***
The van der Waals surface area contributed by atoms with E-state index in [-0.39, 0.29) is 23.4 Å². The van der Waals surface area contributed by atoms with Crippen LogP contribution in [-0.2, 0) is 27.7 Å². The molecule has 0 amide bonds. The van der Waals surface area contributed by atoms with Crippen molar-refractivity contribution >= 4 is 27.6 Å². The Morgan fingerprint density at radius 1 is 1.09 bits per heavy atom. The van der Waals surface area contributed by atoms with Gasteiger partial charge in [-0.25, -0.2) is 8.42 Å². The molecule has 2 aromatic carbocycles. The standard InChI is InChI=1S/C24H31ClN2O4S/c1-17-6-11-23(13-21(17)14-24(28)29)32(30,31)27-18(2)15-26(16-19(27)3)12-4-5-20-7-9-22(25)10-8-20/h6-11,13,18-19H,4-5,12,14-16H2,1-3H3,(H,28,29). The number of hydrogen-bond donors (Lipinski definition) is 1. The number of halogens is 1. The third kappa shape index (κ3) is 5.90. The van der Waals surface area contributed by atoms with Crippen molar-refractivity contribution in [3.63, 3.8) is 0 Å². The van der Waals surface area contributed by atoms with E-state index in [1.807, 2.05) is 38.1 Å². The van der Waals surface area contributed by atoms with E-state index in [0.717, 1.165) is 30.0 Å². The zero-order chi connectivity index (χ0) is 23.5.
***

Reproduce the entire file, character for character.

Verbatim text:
The van der Waals surface area contributed by atoms with E-state index in [-0.39, 0.29) is 23.4 Å². The van der Waals surface area contributed by atoms with Crippen LogP contribution in [-0.2, 0) is 27.7 Å². The molecule has 0 amide bonds. The van der Waals surface area contributed by atoms with Crippen molar-refractivity contribution >= 4 is 27.6 Å². The Morgan fingerprint density at radius 1 is 1.09 bits per heavy atom. The van der Waals surface area contributed by atoms with Gasteiger partial charge in [-0.25, -0.2) is 8.42 Å². The molecule has 2 aromatic carbocycles. The standard InChI is InChI=1S/C24H31ClN2O4S/c1-17-6-11-23(13-21(17)14-24(28)29)32(30,31)27-18(2)15-26(16-19(27)3)12-4-5-20-7-9-22(25)10-8-20/h6-11,13,18-19H,4-5,12,14-16H2,1-3H3,(H,28,29). The number of hydrogen-bond donors (Lipinski definition) is 1. The number of halogens is 1. The third kappa shape index (κ3) is 5.90. The van der Waals surface area contributed by atoms with Crippen molar-refractivity contribution in [3.63, 3.8) is 0 Å². The van der Waals surface area contributed by atoms with E-state index in [1.807, 2.05) is 38.1 Å². The van der Waals surface area contributed by atoms with E-state index in [0.717, 1.165) is 30.0 Å². The zero-order chi connectivity index (χ0) is 23.5.